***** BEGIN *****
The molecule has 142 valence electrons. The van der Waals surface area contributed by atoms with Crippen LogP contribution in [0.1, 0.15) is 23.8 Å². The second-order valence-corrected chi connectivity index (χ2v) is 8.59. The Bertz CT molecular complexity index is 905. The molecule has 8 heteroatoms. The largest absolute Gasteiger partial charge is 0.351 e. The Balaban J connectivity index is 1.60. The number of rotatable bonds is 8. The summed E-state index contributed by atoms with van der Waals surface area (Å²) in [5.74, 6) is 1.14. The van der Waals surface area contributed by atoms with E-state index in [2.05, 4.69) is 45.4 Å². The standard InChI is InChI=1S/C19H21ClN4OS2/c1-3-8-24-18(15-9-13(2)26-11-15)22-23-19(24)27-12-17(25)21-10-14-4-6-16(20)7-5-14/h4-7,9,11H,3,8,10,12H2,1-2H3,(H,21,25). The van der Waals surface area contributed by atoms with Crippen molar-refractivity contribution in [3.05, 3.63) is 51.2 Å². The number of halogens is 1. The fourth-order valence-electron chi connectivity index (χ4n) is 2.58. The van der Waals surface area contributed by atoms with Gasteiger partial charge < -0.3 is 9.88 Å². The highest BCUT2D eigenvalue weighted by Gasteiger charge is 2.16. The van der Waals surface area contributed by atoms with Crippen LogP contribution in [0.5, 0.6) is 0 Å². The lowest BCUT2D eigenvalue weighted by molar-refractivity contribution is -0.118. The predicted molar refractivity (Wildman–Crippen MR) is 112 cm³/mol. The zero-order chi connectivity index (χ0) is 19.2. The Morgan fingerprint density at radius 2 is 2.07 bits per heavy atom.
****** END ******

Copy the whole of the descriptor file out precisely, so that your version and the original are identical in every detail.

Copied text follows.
The molecule has 142 valence electrons. The van der Waals surface area contributed by atoms with Crippen LogP contribution in [0.1, 0.15) is 23.8 Å². The second-order valence-corrected chi connectivity index (χ2v) is 8.59. The Bertz CT molecular complexity index is 905. The molecule has 8 heteroatoms. The largest absolute Gasteiger partial charge is 0.351 e. The Balaban J connectivity index is 1.60. The number of rotatable bonds is 8. The summed E-state index contributed by atoms with van der Waals surface area (Å²) in [5.74, 6) is 1.14. The van der Waals surface area contributed by atoms with E-state index in [2.05, 4.69) is 45.4 Å². The standard InChI is InChI=1S/C19H21ClN4OS2/c1-3-8-24-18(15-9-13(2)26-11-15)22-23-19(24)27-12-17(25)21-10-14-4-6-16(20)7-5-14/h4-7,9,11H,3,8,10,12H2,1-2H3,(H,21,25). The van der Waals surface area contributed by atoms with Crippen molar-refractivity contribution in [3.05, 3.63) is 51.2 Å². The number of halogens is 1. The fourth-order valence-electron chi connectivity index (χ4n) is 2.58. The van der Waals surface area contributed by atoms with Gasteiger partial charge < -0.3 is 9.88 Å². The highest BCUT2D eigenvalue weighted by Gasteiger charge is 2.16. The van der Waals surface area contributed by atoms with Crippen LogP contribution in [0.5, 0.6) is 0 Å². The lowest BCUT2D eigenvalue weighted by molar-refractivity contribution is -0.118. The predicted molar refractivity (Wildman–Crippen MR) is 112 cm³/mol. The zero-order chi connectivity index (χ0) is 19.2. The Morgan fingerprint density at radius 2 is 2.07 bits per heavy atom.